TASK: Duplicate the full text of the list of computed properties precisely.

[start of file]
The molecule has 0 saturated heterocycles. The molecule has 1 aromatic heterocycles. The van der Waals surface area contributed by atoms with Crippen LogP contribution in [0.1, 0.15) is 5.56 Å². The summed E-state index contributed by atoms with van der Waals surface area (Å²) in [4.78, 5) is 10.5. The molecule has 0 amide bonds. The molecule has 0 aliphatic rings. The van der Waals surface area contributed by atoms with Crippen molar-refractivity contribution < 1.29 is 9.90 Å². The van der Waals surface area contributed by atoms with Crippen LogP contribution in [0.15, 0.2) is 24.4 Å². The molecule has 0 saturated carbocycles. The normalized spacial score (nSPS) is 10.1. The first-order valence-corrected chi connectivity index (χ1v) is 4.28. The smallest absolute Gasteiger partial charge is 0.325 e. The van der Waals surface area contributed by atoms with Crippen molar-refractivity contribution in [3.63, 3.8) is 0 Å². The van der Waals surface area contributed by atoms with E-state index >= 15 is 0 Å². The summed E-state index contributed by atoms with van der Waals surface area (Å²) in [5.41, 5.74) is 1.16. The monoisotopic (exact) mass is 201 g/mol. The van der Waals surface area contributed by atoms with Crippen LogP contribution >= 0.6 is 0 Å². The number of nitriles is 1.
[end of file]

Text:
The molecule has 0 saturated heterocycles. The molecule has 1 aromatic heterocycles. The van der Waals surface area contributed by atoms with Crippen LogP contribution in [0.1, 0.15) is 5.56 Å². The summed E-state index contributed by atoms with van der Waals surface area (Å²) in [4.78, 5) is 10.5. The molecule has 0 amide bonds. The molecule has 0 aliphatic rings. The van der Waals surface area contributed by atoms with Crippen molar-refractivity contribution < 1.29 is 9.90 Å². The van der Waals surface area contributed by atoms with Crippen LogP contribution in [0.15, 0.2) is 24.4 Å². The molecule has 0 saturated carbocycles. The normalized spacial score (nSPS) is 10.1. The first-order valence-corrected chi connectivity index (χ1v) is 4.28. The smallest absolute Gasteiger partial charge is 0.325 e. The van der Waals surface area contributed by atoms with Crippen molar-refractivity contribution in [3.63, 3.8) is 0 Å². The van der Waals surface area contributed by atoms with E-state index >= 15 is 0 Å². The summed E-state index contributed by atoms with van der Waals surface area (Å²) in [5.41, 5.74) is 1.16. The monoisotopic (exact) mass is 201 g/mol. The van der Waals surface area contributed by atoms with Crippen LogP contribution >= 0.6 is 0 Å². The number of nitriles is 1.